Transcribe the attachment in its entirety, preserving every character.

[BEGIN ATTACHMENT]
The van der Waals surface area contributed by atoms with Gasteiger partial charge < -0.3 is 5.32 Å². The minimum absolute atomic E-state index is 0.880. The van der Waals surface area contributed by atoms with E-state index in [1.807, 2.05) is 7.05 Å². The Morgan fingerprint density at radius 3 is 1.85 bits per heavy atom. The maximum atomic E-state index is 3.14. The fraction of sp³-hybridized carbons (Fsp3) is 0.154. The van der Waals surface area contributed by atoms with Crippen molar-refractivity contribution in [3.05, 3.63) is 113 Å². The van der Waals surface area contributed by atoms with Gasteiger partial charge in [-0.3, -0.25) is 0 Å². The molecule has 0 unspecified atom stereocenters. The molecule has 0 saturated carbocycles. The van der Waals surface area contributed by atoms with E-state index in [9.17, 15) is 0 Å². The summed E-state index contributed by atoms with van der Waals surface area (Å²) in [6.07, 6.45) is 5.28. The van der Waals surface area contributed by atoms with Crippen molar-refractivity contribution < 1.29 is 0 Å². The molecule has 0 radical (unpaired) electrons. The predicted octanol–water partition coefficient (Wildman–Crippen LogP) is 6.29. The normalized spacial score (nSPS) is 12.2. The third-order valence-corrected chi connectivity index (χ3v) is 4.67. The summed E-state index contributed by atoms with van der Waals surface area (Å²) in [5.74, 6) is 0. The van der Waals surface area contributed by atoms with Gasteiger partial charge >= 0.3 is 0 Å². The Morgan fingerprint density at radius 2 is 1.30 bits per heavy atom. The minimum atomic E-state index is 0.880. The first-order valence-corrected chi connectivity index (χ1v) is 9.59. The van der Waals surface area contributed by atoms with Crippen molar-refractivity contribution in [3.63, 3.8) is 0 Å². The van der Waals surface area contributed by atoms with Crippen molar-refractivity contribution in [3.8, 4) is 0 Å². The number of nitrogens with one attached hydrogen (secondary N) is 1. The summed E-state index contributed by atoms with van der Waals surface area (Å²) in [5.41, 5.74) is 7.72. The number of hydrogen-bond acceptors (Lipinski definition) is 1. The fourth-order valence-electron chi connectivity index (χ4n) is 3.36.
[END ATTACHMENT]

The van der Waals surface area contributed by atoms with Gasteiger partial charge < -0.3 is 5.32 Å². The minimum absolute atomic E-state index is 0.880. The van der Waals surface area contributed by atoms with E-state index in [1.807, 2.05) is 7.05 Å². The Morgan fingerprint density at radius 3 is 1.85 bits per heavy atom. The maximum atomic E-state index is 3.14. The fraction of sp³-hybridized carbons (Fsp3) is 0.154. The van der Waals surface area contributed by atoms with Crippen molar-refractivity contribution in [3.05, 3.63) is 113 Å². The van der Waals surface area contributed by atoms with Gasteiger partial charge in [-0.3, -0.25) is 0 Å². The molecule has 0 unspecified atom stereocenters. The molecule has 0 saturated carbocycles. The van der Waals surface area contributed by atoms with E-state index in [9.17, 15) is 0 Å². The summed E-state index contributed by atoms with van der Waals surface area (Å²) in [6.07, 6.45) is 5.28. The van der Waals surface area contributed by atoms with Crippen molar-refractivity contribution < 1.29 is 0 Å². The molecule has 0 radical (unpaired) electrons. The predicted octanol–water partition coefficient (Wildman–Crippen LogP) is 6.29. The normalized spacial score (nSPS) is 12.2. The third-order valence-corrected chi connectivity index (χ3v) is 4.67. The summed E-state index contributed by atoms with van der Waals surface area (Å²) in [5.74, 6) is 0. The van der Waals surface area contributed by atoms with Gasteiger partial charge >= 0.3 is 0 Å². The Morgan fingerprint density at radius 2 is 1.30 bits per heavy atom. The minimum atomic E-state index is 0.880. The first-order valence-corrected chi connectivity index (χ1v) is 9.59. The van der Waals surface area contributed by atoms with Crippen molar-refractivity contribution in [3.63, 3.8) is 0 Å². The van der Waals surface area contributed by atoms with Crippen molar-refractivity contribution in [3.8, 4) is 0 Å². The number of nitrogens with one attached hydrogen (secondary N) is 1. The summed E-state index contributed by atoms with van der Waals surface area (Å²) in [5.41, 5.74) is 7.72. The number of hydrogen-bond acceptors (Lipinski definition) is 1. The fourth-order valence-electron chi connectivity index (χ4n) is 3.36.